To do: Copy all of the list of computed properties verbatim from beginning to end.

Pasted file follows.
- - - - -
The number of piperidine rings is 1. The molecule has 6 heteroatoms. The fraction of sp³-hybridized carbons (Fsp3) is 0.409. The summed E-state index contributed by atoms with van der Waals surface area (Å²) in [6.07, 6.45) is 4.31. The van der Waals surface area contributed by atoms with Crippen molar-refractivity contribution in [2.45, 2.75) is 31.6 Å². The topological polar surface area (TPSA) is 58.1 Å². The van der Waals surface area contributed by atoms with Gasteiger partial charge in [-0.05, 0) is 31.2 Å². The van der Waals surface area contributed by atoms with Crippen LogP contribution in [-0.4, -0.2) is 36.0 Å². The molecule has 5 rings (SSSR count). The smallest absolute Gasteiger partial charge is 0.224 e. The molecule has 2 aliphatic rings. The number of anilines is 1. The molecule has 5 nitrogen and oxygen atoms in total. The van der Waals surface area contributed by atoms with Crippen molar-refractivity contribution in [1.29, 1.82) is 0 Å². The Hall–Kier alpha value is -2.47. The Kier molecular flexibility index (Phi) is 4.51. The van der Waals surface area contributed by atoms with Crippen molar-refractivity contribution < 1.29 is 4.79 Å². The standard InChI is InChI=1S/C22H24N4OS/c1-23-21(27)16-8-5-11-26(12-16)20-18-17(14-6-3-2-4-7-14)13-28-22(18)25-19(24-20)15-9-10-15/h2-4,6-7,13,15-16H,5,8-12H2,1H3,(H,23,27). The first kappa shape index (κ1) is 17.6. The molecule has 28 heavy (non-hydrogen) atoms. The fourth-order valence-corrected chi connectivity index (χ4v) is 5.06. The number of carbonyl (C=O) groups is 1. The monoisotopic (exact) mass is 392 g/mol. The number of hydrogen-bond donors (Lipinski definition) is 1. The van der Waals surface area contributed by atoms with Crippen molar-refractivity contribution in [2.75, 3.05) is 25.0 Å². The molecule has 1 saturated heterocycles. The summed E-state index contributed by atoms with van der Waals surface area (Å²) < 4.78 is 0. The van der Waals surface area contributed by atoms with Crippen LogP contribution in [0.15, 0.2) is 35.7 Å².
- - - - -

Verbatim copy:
The number of piperidine rings is 1. The molecule has 6 heteroatoms. The fraction of sp³-hybridized carbons (Fsp3) is 0.409. The summed E-state index contributed by atoms with van der Waals surface area (Å²) in [6.07, 6.45) is 4.31. The van der Waals surface area contributed by atoms with Crippen molar-refractivity contribution in [2.45, 2.75) is 31.6 Å². The topological polar surface area (TPSA) is 58.1 Å². The van der Waals surface area contributed by atoms with Gasteiger partial charge in [-0.05, 0) is 31.2 Å². The van der Waals surface area contributed by atoms with Crippen LogP contribution in [-0.4, -0.2) is 36.0 Å². The molecule has 5 rings (SSSR count). The smallest absolute Gasteiger partial charge is 0.224 e. The molecule has 2 aliphatic rings. The number of anilines is 1. The molecule has 5 nitrogen and oxygen atoms in total. The van der Waals surface area contributed by atoms with Crippen molar-refractivity contribution in [1.29, 1.82) is 0 Å². The Hall–Kier alpha value is -2.47. The Kier molecular flexibility index (Phi) is 4.51. The van der Waals surface area contributed by atoms with Crippen molar-refractivity contribution < 1.29 is 4.79 Å². The standard InChI is InChI=1S/C22H24N4OS/c1-23-21(27)16-8-5-11-26(12-16)20-18-17(14-6-3-2-4-7-14)13-28-22(18)25-19(24-20)15-9-10-15/h2-4,6-7,13,15-16H,5,8-12H2,1H3,(H,23,27). The first kappa shape index (κ1) is 17.6. The molecule has 28 heavy (non-hydrogen) atoms. The fourth-order valence-corrected chi connectivity index (χ4v) is 5.06. The number of carbonyl (C=O) groups is 1. The monoisotopic (exact) mass is 392 g/mol. The number of hydrogen-bond donors (Lipinski definition) is 1. The van der Waals surface area contributed by atoms with Crippen molar-refractivity contribution in [2.75, 3.05) is 25.0 Å². The molecule has 1 saturated heterocycles. The summed E-state index contributed by atoms with van der Waals surface area (Å²) < 4.78 is 0. The van der Waals surface area contributed by atoms with Crippen LogP contribution in [0.15, 0.2) is 35.7 Å².